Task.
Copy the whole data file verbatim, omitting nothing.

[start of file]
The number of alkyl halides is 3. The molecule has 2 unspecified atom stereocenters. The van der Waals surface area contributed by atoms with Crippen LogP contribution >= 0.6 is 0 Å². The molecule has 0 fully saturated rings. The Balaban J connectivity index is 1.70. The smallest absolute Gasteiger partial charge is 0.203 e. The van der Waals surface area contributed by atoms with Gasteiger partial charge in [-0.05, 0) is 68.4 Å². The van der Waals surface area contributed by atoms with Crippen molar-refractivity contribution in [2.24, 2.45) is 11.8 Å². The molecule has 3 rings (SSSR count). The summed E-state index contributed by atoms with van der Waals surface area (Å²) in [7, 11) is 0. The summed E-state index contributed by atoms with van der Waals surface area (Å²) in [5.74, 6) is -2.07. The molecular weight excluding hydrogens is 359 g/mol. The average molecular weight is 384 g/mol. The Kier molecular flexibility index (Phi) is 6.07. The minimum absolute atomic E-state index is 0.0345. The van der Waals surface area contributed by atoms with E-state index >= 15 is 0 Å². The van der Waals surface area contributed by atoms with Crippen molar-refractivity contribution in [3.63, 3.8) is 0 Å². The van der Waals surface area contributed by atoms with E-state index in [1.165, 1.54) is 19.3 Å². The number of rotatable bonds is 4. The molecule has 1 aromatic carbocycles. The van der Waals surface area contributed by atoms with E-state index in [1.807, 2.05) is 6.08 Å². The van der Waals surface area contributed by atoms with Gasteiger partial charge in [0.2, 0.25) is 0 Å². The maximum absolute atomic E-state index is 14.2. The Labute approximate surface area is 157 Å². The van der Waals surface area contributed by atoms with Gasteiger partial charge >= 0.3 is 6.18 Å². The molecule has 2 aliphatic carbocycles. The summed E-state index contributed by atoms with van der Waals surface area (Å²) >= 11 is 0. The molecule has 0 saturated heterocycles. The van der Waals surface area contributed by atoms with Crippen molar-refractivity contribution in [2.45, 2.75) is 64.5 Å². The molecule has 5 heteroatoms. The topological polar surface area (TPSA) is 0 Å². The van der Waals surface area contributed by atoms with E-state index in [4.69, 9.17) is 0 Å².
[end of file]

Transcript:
The number of alkyl halides is 3. The molecule has 2 unspecified atom stereocenters. The van der Waals surface area contributed by atoms with Crippen LogP contribution >= 0.6 is 0 Å². The molecule has 0 fully saturated rings. The Balaban J connectivity index is 1.70. The smallest absolute Gasteiger partial charge is 0.203 e. The van der Waals surface area contributed by atoms with Gasteiger partial charge in [-0.05, 0) is 68.4 Å². The van der Waals surface area contributed by atoms with Crippen molar-refractivity contribution in [2.24, 2.45) is 11.8 Å². The molecule has 3 rings (SSSR count). The summed E-state index contributed by atoms with van der Waals surface area (Å²) in [7, 11) is 0. The summed E-state index contributed by atoms with van der Waals surface area (Å²) in [5.74, 6) is -2.07. The molecular weight excluding hydrogens is 359 g/mol. The average molecular weight is 384 g/mol. The Kier molecular flexibility index (Phi) is 6.07. The minimum absolute atomic E-state index is 0.0345. The van der Waals surface area contributed by atoms with E-state index >= 15 is 0 Å². The van der Waals surface area contributed by atoms with Crippen molar-refractivity contribution in [3.63, 3.8) is 0 Å². The van der Waals surface area contributed by atoms with E-state index in [1.165, 1.54) is 19.3 Å². The number of rotatable bonds is 4. The molecule has 1 aromatic carbocycles. The van der Waals surface area contributed by atoms with E-state index in [1.807, 2.05) is 6.08 Å². The van der Waals surface area contributed by atoms with Gasteiger partial charge in [0.2, 0.25) is 0 Å². The maximum absolute atomic E-state index is 14.2. The Labute approximate surface area is 157 Å². The van der Waals surface area contributed by atoms with Gasteiger partial charge >= 0.3 is 6.18 Å². The molecule has 2 aliphatic carbocycles. The summed E-state index contributed by atoms with van der Waals surface area (Å²) >= 11 is 0. The molecule has 0 saturated heterocycles. The van der Waals surface area contributed by atoms with Crippen molar-refractivity contribution in [2.45, 2.75) is 64.5 Å². The molecule has 5 heteroatoms. The topological polar surface area (TPSA) is 0 Å². The van der Waals surface area contributed by atoms with E-state index in [4.69, 9.17) is 0 Å².